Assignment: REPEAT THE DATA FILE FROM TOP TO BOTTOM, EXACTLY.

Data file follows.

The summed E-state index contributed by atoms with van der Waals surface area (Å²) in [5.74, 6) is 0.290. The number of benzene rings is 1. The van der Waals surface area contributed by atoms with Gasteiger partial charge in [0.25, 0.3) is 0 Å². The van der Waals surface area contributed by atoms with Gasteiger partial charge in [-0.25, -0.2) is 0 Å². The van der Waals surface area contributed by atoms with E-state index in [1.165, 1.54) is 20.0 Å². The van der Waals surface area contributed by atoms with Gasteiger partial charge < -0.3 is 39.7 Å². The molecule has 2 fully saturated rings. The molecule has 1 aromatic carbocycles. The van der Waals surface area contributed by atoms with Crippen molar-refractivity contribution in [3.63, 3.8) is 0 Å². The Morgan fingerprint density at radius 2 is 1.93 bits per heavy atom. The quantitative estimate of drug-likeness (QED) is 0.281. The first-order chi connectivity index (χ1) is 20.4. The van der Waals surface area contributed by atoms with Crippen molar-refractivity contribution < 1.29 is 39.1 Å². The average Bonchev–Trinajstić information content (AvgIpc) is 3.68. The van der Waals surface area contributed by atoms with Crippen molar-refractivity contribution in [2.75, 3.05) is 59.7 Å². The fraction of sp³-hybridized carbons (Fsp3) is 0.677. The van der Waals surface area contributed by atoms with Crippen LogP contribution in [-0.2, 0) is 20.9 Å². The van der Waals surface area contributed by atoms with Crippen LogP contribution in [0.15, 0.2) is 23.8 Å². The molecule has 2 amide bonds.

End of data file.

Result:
The summed E-state index contributed by atoms with van der Waals surface area (Å²) in [5.74, 6) is 0.290. The number of benzene rings is 1. The van der Waals surface area contributed by atoms with Gasteiger partial charge in [0.25, 0.3) is 0 Å². The van der Waals surface area contributed by atoms with Gasteiger partial charge in [-0.25, -0.2) is 0 Å². The van der Waals surface area contributed by atoms with E-state index in [1.165, 1.54) is 20.0 Å². The van der Waals surface area contributed by atoms with Gasteiger partial charge < -0.3 is 39.7 Å². The molecule has 2 fully saturated rings. The molecule has 1 aromatic carbocycles. The van der Waals surface area contributed by atoms with Crippen molar-refractivity contribution in [3.63, 3.8) is 0 Å². The Morgan fingerprint density at radius 2 is 1.93 bits per heavy atom. The quantitative estimate of drug-likeness (QED) is 0.281. The first-order chi connectivity index (χ1) is 20.4. The van der Waals surface area contributed by atoms with Crippen molar-refractivity contribution < 1.29 is 39.1 Å². The average Bonchev–Trinajstić information content (AvgIpc) is 3.68. The van der Waals surface area contributed by atoms with Crippen molar-refractivity contribution in [2.75, 3.05) is 59.7 Å². The fraction of sp³-hybridized carbons (Fsp3) is 0.677. The van der Waals surface area contributed by atoms with Crippen LogP contribution in [-0.2, 0) is 20.9 Å². The van der Waals surface area contributed by atoms with Crippen LogP contribution in [0.15, 0.2) is 23.8 Å². The molecule has 2 amide bonds.